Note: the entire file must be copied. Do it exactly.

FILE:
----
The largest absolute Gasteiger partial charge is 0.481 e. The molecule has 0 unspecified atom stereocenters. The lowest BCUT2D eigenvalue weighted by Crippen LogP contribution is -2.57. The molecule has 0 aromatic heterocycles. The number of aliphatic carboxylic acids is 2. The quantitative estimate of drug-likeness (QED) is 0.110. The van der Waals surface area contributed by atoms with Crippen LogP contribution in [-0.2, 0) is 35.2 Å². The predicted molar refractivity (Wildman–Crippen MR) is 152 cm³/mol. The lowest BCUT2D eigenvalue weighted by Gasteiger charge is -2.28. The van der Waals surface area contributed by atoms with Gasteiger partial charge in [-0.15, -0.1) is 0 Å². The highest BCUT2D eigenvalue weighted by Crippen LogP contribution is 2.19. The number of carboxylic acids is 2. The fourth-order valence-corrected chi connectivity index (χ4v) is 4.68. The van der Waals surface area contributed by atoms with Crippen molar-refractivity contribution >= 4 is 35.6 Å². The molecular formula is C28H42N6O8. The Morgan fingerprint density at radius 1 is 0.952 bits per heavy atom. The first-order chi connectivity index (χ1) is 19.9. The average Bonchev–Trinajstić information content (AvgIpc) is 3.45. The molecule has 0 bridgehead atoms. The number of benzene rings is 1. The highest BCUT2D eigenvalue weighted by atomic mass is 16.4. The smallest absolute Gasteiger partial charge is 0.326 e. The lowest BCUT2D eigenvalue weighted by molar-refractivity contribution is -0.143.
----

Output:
The largest absolute Gasteiger partial charge is 0.481 e. The molecule has 0 unspecified atom stereocenters. The lowest BCUT2D eigenvalue weighted by Crippen LogP contribution is -2.57. The molecule has 0 aromatic heterocycles. The number of aliphatic carboxylic acids is 2. The quantitative estimate of drug-likeness (QED) is 0.110. The van der Waals surface area contributed by atoms with Crippen LogP contribution in [-0.2, 0) is 35.2 Å². The predicted molar refractivity (Wildman–Crippen MR) is 152 cm³/mol. The lowest BCUT2D eigenvalue weighted by Gasteiger charge is -2.28. The van der Waals surface area contributed by atoms with Gasteiger partial charge in [-0.15, -0.1) is 0 Å². The highest BCUT2D eigenvalue weighted by Crippen LogP contribution is 2.19. The number of carboxylic acids is 2. The fourth-order valence-corrected chi connectivity index (χ4v) is 4.68. The van der Waals surface area contributed by atoms with Crippen molar-refractivity contribution >= 4 is 35.6 Å². The molecular formula is C28H42N6O8. The Morgan fingerprint density at radius 1 is 0.952 bits per heavy atom. The first-order chi connectivity index (χ1) is 19.9. The average Bonchev–Trinajstić information content (AvgIpc) is 3.45. The molecule has 0 bridgehead atoms. The number of benzene rings is 1. The highest BCUT2D eigenvalue weighted by atomic mass is 16.4. The smallest absolute Gasteiger partial charge is 0.326 e. The lowest BCUT2D eigenvalue weighted by molar-refractivity contribution is -0.143.